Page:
“In a single tennis match, Billie Jean King was able to do more for the cause of women than most feminists can achieve in a lifetime.”
- New York Times Editorial 
The crowd cheered wildly as 29-year-old tennis ace Billie Jean King arrived, smiling confidently atop a gaudy Cleopatra-esque litter, flamboyantly decorated with ostrich feathers and borne by scantily clad male athletes. Her opponent Bobby Riggs, a former world No. 1 and self confessed “male chauvinist pig,” sported a pale yellow jacket emblazoned with “Sugar Daddy.” As he approached the court, flanked by glamourous cheerleaders, King ceremoniously presented him with a brown piglet adorned with an oversized pink bow.
Over 30,000 spectators crammed into the Houston Astrodome on September 20, 1973 for the match dubbed the “Battle of the Sexes” and millions more tuned in worldwide. Choreographed to perfection, the event was “pure pantomime, outright silly,” but the hype served its purpose. “Feminists had still not reached out to the masses, by then,” remembers journalist Grace Lichtenstein, “but Billie Jean King reached out, grabbed them by their hair and made people take notice.”
The stakes far exceeded the $10,000 prize. Months before, Riggs crushed women’s world No. 1 Margaret Court in a humiliating defeat and was determined to do it again. “I plan to bomb Billie Jean King in that match and set back the Women’s Lib movement 20 years,” he jibed. King wasn’t flustered, “Bet the house,” she told her brother cooly the night before the match, “I’m going to win.” And she did, trouncing Riggs in straight sets. “I underestimated you,” he admitted quietly, after vaulting the net to congratulate her.
Riggs was not alone; many dismissed women’s tennis as a “frilly sideshow,” with professional female athletes virtually unheard of. In 1921, the English Football Association decreed football “quite unsuitable for females,” and promptly banned women from playing in Football League grounds, despite the matches attracting 50,000 strong crowds. Even forty years later, little had changed. Popular magazines considered football “only for men” and derided international women’s tournaments as “doomed to failure.” Deemed too “fragile” and “weak” for long distance running, women were excluded from all Olympic events exceeding 200m until 1960.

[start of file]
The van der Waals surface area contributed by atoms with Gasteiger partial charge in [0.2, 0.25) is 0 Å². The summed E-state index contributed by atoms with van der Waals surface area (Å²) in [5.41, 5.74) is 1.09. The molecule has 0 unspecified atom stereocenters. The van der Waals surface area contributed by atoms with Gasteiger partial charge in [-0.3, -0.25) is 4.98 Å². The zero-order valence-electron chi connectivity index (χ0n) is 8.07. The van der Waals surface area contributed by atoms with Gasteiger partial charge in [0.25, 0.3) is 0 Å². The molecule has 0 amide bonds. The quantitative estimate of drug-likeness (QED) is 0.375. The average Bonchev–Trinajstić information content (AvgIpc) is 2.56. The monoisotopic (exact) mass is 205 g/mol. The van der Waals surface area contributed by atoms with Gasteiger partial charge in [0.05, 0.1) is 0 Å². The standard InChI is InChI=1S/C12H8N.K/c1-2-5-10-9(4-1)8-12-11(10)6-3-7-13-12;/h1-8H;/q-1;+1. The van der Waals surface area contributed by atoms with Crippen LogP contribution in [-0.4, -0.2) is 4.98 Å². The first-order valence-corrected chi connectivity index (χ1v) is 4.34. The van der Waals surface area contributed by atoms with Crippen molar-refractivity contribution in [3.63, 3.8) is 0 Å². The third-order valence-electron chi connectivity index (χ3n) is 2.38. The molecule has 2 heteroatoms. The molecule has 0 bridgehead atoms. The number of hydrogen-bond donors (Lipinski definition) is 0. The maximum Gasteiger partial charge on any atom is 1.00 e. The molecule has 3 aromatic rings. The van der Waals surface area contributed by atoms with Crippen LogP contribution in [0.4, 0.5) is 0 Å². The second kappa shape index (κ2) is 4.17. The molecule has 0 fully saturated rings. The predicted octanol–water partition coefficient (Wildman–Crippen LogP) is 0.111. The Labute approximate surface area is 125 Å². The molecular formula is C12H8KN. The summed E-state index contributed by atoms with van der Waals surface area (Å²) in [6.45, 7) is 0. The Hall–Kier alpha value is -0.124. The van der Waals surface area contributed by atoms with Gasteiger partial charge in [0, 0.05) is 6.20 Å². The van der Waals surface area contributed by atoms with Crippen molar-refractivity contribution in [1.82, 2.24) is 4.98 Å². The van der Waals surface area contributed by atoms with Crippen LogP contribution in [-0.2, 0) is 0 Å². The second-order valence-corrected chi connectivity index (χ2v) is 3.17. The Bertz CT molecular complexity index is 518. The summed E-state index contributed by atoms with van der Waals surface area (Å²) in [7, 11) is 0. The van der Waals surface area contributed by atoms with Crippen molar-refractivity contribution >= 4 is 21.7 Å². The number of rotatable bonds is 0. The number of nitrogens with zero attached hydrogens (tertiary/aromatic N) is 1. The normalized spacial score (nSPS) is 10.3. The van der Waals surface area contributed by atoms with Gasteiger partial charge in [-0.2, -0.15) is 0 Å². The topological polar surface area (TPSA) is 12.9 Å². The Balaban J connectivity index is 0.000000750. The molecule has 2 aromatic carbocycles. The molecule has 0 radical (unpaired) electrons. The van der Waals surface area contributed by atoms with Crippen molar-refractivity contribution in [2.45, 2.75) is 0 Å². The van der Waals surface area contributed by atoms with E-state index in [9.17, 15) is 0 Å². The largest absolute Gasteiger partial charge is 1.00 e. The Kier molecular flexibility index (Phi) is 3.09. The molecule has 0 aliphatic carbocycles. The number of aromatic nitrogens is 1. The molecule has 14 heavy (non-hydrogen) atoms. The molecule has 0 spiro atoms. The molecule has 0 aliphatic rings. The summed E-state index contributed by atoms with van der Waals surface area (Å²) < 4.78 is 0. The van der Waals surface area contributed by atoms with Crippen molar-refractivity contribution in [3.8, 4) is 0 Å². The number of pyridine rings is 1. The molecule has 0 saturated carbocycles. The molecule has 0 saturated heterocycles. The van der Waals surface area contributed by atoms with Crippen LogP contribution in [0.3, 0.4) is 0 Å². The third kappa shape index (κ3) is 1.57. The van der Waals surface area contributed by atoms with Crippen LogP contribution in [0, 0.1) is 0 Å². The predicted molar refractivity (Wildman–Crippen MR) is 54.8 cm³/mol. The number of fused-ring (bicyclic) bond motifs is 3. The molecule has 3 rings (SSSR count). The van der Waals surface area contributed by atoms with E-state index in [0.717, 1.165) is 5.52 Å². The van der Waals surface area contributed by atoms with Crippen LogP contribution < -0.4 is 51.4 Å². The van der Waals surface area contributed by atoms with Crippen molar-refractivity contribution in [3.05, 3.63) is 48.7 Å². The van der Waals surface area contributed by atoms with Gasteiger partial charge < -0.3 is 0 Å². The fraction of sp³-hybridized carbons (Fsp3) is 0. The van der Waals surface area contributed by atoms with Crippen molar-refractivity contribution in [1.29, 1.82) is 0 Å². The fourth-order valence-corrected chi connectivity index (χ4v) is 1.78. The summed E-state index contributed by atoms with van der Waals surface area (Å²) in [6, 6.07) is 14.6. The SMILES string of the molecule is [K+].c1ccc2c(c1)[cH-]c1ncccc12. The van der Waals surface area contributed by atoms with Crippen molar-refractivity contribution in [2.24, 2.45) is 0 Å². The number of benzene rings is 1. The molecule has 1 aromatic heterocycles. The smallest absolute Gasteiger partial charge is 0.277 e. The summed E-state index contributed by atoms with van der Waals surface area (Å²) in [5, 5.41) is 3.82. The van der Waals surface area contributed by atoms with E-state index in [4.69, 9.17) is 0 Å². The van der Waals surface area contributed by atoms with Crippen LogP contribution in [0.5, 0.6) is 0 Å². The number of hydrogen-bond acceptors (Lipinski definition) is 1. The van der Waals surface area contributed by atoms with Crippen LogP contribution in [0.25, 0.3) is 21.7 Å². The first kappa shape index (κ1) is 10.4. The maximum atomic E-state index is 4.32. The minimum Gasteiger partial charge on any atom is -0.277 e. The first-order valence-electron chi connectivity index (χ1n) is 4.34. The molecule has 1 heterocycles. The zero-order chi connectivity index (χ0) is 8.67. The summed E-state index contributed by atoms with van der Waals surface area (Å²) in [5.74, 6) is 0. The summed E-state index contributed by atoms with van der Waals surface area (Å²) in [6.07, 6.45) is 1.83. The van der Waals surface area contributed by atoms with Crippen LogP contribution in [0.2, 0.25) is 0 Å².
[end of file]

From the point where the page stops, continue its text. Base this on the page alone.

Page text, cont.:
Undeterred, some women resorted to subterfuge. In 1966, a stunned Roberta Glibb received a letter curtly rejecting her Boston Marathon application as women were not “physiologically capable of running 26 miles.” “All the more reason to run”, she remembers thinking, “At that moment I knew I was running for much more than my personal challenge. I was running to change the way people think.” Pulling a loose blue hoodie over her cropped blonde hair, the 24-year old jumped out of the bushes at the starting line and finished the race in 3 hours 21 minutes, ahead of more than two-thirds of the male competitors.
With equal opportunities proving challenging, equal pay seemed impossible. After winning the Wimbledon women’s doubles, King received nothing more than her $14 daily allowance, so was initially delighted to be awarded a $45 gift voucher after securing three further Wimbledon titles in 1967. However, soon she grew frustrated. Men’s prize money grew exponentially while women’s dwindled, with the 1970 Pacific Southwest Open tournament offering a $12,500 top prize for men, but just $1,500 for women. “It was the hypocrisy of the thing that bugged me the most,” King recalls, “I wanted the chance to make money, honest money, doing what I did best.” But by the time Billie Jean King stepped off the court after defeating Riggs the status quo was already shifting, and she intended to exploit this.
Women’s Lob in Tennis and Beyond: Don’t Iron While the Strike is Hot
“As a leader, I think it's really important to judge the emotions of the time, what people are thinking and feeling, and it was the height of the women's movement, it was pretty clear what was going on."
- Billie Jean King